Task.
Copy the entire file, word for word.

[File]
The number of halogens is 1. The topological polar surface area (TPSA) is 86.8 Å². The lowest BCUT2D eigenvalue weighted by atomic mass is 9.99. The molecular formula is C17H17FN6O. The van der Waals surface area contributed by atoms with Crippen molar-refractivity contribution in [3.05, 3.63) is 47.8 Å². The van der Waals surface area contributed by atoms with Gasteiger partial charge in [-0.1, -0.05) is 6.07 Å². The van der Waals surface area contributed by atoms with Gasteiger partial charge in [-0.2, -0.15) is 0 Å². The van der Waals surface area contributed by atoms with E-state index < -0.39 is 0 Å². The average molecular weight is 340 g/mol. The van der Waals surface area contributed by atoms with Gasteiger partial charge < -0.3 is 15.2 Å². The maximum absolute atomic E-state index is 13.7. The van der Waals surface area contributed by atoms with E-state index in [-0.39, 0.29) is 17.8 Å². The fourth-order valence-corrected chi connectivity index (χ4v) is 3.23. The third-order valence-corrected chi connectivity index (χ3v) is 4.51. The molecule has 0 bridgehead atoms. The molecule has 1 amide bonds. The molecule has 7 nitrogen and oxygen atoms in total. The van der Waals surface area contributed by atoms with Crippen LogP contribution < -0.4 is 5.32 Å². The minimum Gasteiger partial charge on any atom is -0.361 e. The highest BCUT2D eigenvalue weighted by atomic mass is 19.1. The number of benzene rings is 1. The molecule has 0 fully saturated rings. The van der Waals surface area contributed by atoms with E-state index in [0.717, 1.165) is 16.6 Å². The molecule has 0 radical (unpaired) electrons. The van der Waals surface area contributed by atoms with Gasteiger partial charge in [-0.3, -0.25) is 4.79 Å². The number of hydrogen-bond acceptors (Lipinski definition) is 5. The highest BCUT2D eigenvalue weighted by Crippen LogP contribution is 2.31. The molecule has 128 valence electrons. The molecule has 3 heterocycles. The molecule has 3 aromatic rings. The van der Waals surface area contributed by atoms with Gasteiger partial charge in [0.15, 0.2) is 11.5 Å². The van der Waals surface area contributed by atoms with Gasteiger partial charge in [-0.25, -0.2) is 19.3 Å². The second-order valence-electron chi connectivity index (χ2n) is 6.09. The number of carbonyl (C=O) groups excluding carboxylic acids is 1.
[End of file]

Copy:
The number of halogens is 1. The topological polar surface area (TPSA) is 86.8 Å². The lowest BCUT2D eigenvalue weighted by atomic mass is 9.99. The molecular formula is C17H17FN6O. The van der Waals surface area contributed by atoms with Crippen molar-refractivity contribution in [3.05, 3.63) is 47.8 Å². The van der Waals surface area contributed by atoms with Gasteiger partial charge in [-0.1, -0.05) is 6.07 Å². The van der Waals surface area contributed by atoms with Gasteiger partial charge in [-0.2, -0.15) is 0 Å². The van der Waals surface area contributed by atoms with E-state index < -0.39 is 0 Å². The average molecular weight is 340 g/mol. The van der Waals surface area contributed by atoms with Gasteiger partial charge < -0.3 is 15.2 Å². The maximum absolute atomic E-state index is 13.7. The van der Waals surface area contributed by atoms with E-state index in [-0.39, 0.29) is 17.8 Å². The fourth-order valence-corrected chi connectivity index (χ4v) is 3.23. The third-order valence-corrected chi connectivity index (χ3v) is 4.51. The molecule has 0 bridgehead atoms. The molecule has 1 amide bonds. The molecule has 7 nitrogen and oxygen atoms in total. The van der Waals surface area contributed by atoms with Crippen LogP contribution < -0.4 is 5.32 Å². The minimum Gasteiger partial charge on any atom is -0.361 e. The highest BCUT2D eigenvalue weighted by atomic mass is 19.1. The number of benzene rings is 1. The molecule has 0 fully saturated rings. The van der Waals surface area contributed by atoms with E-state index in [0.717, 1.165) is 16.6 Å². The molecule has 0 radical (unpaired) electrons. The van der Waals surface area contributed by atoms with Gasteiger partial charge in [-0.3, -0.25) is 4.79 Å². The number of hydrogen-bond acceptors (Lipinski definition) is 5. The highest BCUT2D eigenvalue weighted by Crippen LogP contribution is 2.31. The molecule has 128 valence electrons. The molecule has 3 heterocycles. The molecule has 3 aromatic rings. The van der Waals surface area contributed by atoms with Gasteiger partial charge in [0.15, 0.2) is 11.5 Å². The van der Waals surface area contributed by atoms with Gasteiger partial charge in [-0.25, -0.2) is 19.3 Å². The second-order valence-electron chi connectivity index (χ2n) is 6.09. The number of carbonyl (C=O) groups excluding carboxylic acids is 1.